The ultimate goal is to be an interesting, useful, wholesome person. If you’re successful on top of that, then you’re way ahead of everybody.
Sometimes information filters my way, sometimes it doesn’t. Sometimes I learn of things via students (like, “teacher, we can’t do the final exam next week because we’re taking a national test”), and sometimes I learn of things from other teachers (like the schedule of classes is totally different now that the seniors are gone – we have a 15-minute break between morning classes and five minute break between afternoon classes instead of ten minutes between all classes – information given to me after I’d wandered back to the teachers’ room looking confused) and sometimes I don’t learn of changes. It all seems to be okay.
A teacher told me that the two women who run the büfé (snack bar) at the school like me because, unlike other Angol Lektors (English lecturers) in the past I try to use Hungarian and seemingly don’t purposely make their life harder.
This week several teachers asked whether I’ll return next year, and I thought word had already spread, that either the lead teacher or the Assistant Principal had informed them, or that other teachers whom I told had let them know, so now I wonder whether a rumor mill exists. To clarify: yes, I am returning to Z.
I bought a miniature tea rose – I haven’t bought a plant for myself, something that I’ll need to care for in …. I don’t know. The lead teacher installed netting to keep the flying insects out of my apartment, so my view of the outside world isn’t clear as it once was, but now I have more breeze and fresh air.
Notes on getting to & staying in London
I flew via Wizzair, the Hungarian low-cost airline, and stayed in a room I found on Homeaway. I traveled to and from Budapest via train, booking the return at the Déli station in Budapest but buying the originating ticket online.
For some reason buying the online ticket required completing several forms – which were relatively easy to complete because I had printed the 7-pages of A4-sized paper that told me how to buy an e-ticket. The instructions were extremely comprehensive and thorough. With that out of the way and having used only an hour and a half, I turned to other matters.
Actually, the train travel was train-bus-train because from Ajat to Veszprem the travel is via bus.
So, travel. Fun and excitement.
- 04:30 walk to train station
- 04:43 make wrong turn
- 05:05 arrive at train station
- 05:17 train departs ontime
- @ Ajat get off train
- walk & schlep
- board bus
- get off bus
- walk & schlep
- @ Veszprém get on train
- 08:29 train arrives Budapest-Déli ontime
- walk and schlep to red line (M2) subway @ Déli
- 08:50 transfer to blue line (M3) @ Deák Ferenc tér – walk and schlep
- 09:30 transfer to bus @ Kőbánya-Kispest Metro stop- walk and schlep
- 10:00 arrive Liszt Ferenc Airport terminal 2- walk and schlep
- 12:20 depart for London ontime
- 14:55 arrive Luton ontime- walk and schlep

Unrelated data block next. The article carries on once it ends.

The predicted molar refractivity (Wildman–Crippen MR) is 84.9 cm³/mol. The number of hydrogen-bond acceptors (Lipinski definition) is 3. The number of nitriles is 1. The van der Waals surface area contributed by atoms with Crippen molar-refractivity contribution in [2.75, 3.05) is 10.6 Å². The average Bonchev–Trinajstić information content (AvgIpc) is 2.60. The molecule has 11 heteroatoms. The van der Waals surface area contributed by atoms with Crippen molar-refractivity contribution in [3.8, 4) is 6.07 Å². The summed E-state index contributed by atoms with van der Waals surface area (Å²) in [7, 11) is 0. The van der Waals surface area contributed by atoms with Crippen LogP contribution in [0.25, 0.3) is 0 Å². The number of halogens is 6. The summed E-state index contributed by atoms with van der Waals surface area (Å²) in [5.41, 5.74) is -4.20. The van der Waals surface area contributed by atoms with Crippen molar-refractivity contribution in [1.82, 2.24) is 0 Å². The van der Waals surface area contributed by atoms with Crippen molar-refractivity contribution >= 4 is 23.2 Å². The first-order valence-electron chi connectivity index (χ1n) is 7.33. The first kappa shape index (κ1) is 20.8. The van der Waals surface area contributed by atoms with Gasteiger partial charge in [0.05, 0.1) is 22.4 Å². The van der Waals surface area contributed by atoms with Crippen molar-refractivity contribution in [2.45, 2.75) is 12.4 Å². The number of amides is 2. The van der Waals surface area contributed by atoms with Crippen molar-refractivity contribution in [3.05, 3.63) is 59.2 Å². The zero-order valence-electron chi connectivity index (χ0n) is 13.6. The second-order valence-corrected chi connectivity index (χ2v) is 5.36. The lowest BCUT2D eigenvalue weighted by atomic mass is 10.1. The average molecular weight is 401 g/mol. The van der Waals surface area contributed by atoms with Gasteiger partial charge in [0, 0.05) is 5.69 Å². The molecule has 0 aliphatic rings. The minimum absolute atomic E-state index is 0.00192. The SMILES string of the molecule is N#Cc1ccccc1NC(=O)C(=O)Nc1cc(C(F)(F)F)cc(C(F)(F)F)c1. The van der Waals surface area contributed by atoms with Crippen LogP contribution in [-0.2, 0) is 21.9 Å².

- 15:34 on shuttle bus to Thameslink
- 15:40 arrive Thameslink Luton- walk and schlep
- 16:25 to West Hampstead- walk and schlep
- walk and schlep to lodging, take wrong turn, take another wrong turn
- 17:00 arrive lodging
I compared Ryan Air (which the students were using) and EasyJet to Wizzair, and Wizzair won out on meeting my time and budget requirements and – importantly – it allowed me to print boarding passes before I left the apartment; Ryan Air seemed to have more restrictive policies on that, and all the budget airlines have absurd charges in addition to the airfare, including one for printing a boarding pass at the airport. Wizzair flies into Luton, which is slightly northwest of London, but it was nearer the homestay I had booked and was fairly convenient – albeit expensive – to reach via the ThamesLink train.
The airfare with all the budget airlines might start at 19 euros or so unless it’s the destination to which you’re headed, in which case the lowest fare is closer to 99 euros. You’ll pay additionally for just about everything, including personal items taken into the cabin and the air that you breathe. And, like touts everywhere, they never stop asking you to buy, only it’s done online, and at the airport and – yes – while onboard. One way low-cost carriers save money is by not using jetways; they’ll bus you between terminal and plane. If the weather is miserable, you might find yourself in a miserable state for an interminably long time. Other than the constant harassment to buy additional services, I’d fly Wizzair again. Courteous, efficient, and comfortable enough for a two-hour flight.
I had tried to find a low-cost hotel room – I know it’s near-impossible to do so in London – but I thought maybe I could catch a last-minute deal. Nope. Places in my price range weren’t in my comfort zone. So I tried to find a homestay using wimdu and homeaway; several peoples’ calendars were open for hosting, but they weren’t. I found one near Queen’s Gate just off Brondesbury for more money than I wanted to pay, but it was only 8 tube stops and one underground transfer from the students and Brigi, so I went for it. It was a great neighborhood, many shops which I didn’t need, and a Sainsbury’s grocery, which I used especially for the best yogurt I’ve ever had and some terrific mango chutney.
In all, I probably spent more time arranging travel than I spent at Windsor Castle.